Wednesday, June 12, 2013

So a friend of mine who also happens to be a gamification researcher (Yes that is a thing, .) got a hold of a NeuroSky headset and, I gotta be honest here, I turned into Actual High School Girl Thinking Zygote because ohmigawd you guys I just like this sort of thing so much. (and yes, I am aware of the limitations of this particular device, but hey, you work with what you've got, and also, we've got some custom software heading this way that monitors the output from the thing and it is just SO COOL- *ahem* Back on topic...)

Anyway, during our preliminary "Hey lets check this thing out"-session, I noticed that there was an observable correlation between a certain, specific, emotion and what we were able to see on the output, and that was kind of interesting, because I honestly, truly didn't expect to see anything like that at this point.

See, noticing a spike in certain variables is one thing, but noticing that it's tied to a specific emotional state. Well hot damn that's another thing entirely. Allow me to explain...

Why Monitoring Emotions is Difficult
If you read the post about the nervous system, or knew about the nervous system already, you know about the sympathetic and parasympathetic nervous systems. If not, here's a one-sentence review: The sympathetic nervous system is in control of physical changes in your body that prepare you to move or react to stimuli while the parasympathetic nervous system is responsible for bringing you back down.

The fact that we have physical systems in place that kick in under specific conditions, and that they behave in predictable ways means that doctors, scientists, and have a pretty nice set of physical indicators we can track in order to figure out what's going on with your brain and nervous system.

Your body will never, for example, drop your heart rate in response to you being startled. If it did, then something is seriously wrong.

This gives us a nice starting hypothesis: Because humans are all built about the same way, then the vast majority of humans will exhibit similar physical responses to certain conditions and/or when they are feeling certain emotions, and therefore we can monitor those reactions in order to get information about what people are feeling at a given point in time.

The problem is that emotions are a bit more complicated than that.

The Problem
Allow me to present the following scenario: You're walking down the street when you see a mammal in front of you. Your mouth goes dry, your heart begins to beat hard, you start to sweat, and suddenly the world literally looks just a little different.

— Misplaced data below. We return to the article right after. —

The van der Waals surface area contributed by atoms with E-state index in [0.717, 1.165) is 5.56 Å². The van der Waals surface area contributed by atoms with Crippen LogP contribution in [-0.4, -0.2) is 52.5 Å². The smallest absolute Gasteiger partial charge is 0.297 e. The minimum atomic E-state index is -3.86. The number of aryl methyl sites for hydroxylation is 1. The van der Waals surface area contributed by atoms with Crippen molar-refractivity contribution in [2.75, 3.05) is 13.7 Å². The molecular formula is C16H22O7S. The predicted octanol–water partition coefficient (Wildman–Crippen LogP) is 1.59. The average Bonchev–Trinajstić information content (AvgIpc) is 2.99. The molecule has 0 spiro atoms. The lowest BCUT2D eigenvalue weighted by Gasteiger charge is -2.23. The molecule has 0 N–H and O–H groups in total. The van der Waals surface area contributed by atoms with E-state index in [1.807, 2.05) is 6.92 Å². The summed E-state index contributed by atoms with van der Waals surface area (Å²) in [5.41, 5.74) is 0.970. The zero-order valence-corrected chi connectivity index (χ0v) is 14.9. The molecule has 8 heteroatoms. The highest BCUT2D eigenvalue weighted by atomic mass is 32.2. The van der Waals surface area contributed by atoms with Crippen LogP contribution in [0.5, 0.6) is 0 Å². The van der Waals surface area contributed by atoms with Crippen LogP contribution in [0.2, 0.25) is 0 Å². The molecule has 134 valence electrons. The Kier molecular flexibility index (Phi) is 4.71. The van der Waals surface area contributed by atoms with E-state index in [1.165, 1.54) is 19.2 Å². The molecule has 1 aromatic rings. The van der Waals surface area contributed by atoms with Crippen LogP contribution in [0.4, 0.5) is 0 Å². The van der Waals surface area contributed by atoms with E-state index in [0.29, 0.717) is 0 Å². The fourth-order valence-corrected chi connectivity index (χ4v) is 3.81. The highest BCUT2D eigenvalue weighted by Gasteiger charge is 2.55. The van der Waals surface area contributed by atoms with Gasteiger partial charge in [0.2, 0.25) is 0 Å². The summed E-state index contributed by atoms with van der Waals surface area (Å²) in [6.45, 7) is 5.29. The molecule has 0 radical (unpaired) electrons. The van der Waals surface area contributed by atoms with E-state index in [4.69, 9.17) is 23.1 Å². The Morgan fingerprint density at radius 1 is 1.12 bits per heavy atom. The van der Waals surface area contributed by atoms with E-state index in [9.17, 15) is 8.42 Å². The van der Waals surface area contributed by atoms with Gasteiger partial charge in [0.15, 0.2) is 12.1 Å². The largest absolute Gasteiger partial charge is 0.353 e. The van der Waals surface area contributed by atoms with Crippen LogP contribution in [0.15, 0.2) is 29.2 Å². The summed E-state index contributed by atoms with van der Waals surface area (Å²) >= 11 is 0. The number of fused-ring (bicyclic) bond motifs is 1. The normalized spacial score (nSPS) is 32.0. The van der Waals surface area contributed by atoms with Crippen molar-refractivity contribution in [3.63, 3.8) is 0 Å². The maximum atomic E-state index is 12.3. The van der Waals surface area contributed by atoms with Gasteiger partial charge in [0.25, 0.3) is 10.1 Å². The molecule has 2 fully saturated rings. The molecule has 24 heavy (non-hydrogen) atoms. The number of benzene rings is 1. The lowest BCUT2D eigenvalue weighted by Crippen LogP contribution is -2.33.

Obviously something has caused your body to prepare itself for action, but if I were a computer monitoring any of those physical responses I would have no idea if you were terrified by the sudden appearance of a grizzly bear between you and the coffee shop, or if you had just encountered the most perfect and beautiful human being you had ever seen and had fallen in love instantly.

The pain is the product of you overvaluing a projected, imaginary relationship.

Valence vs. Arousal
(. I know you're doing it. I know who reads this blog. I've seen the referral links.)

Emotions are a subjective thing, and while we can measure their magnitude to a certain degree by monitoring your physical responses (and brainwaves, but more on that later) it's it's difficult to tell the difference between a "good" emotion and a "bad" one.

The difference between a dangerous animals and a potential mate in the scenario above demonstrates the difference between these two elements; where "arousal" is the level/amount of physical response and "valence" is the emotional "direction" of that emotion.

Arousal: The physiological and psychological state of being reactive to stimuli. It results in an observable change in the physical state of the body which causes you to become alert and a ready to move and respond.

Valence: This is the fluffy-cognitive-psychology one, and why I keep putting words like "good" in quotes. Valence is the "intrinsic attractiveness or aversiveness" of an emotion. Which is cognitive-psychologist speak for whether or not people would want to feel something. Most people want to be happy, and most people don't want to be sad, happiness good, sadness bad, happiness positive, sadness negative. Capisce?

Emotional Valence vs Arousal
Click to embiggen

The Solution
We don't actually have one, but there are ways to gain additional information about valence by supplementing arousal data with additional monitoring methods such as watching facial expressions, or having people tell you how they're feeling, but those can be intrusive, subjective, biased, and let's face it, people lie. So really, if you're looking to track and monitor emotions, you need to understand what people's bodies do, choose an appropriate method of monitoring the variables in which you are interested, and also consider the strengths and limitations of your testing methods themselves.


  1. YunsonApril 10, 2014 at 7:19 AM

    Great Post!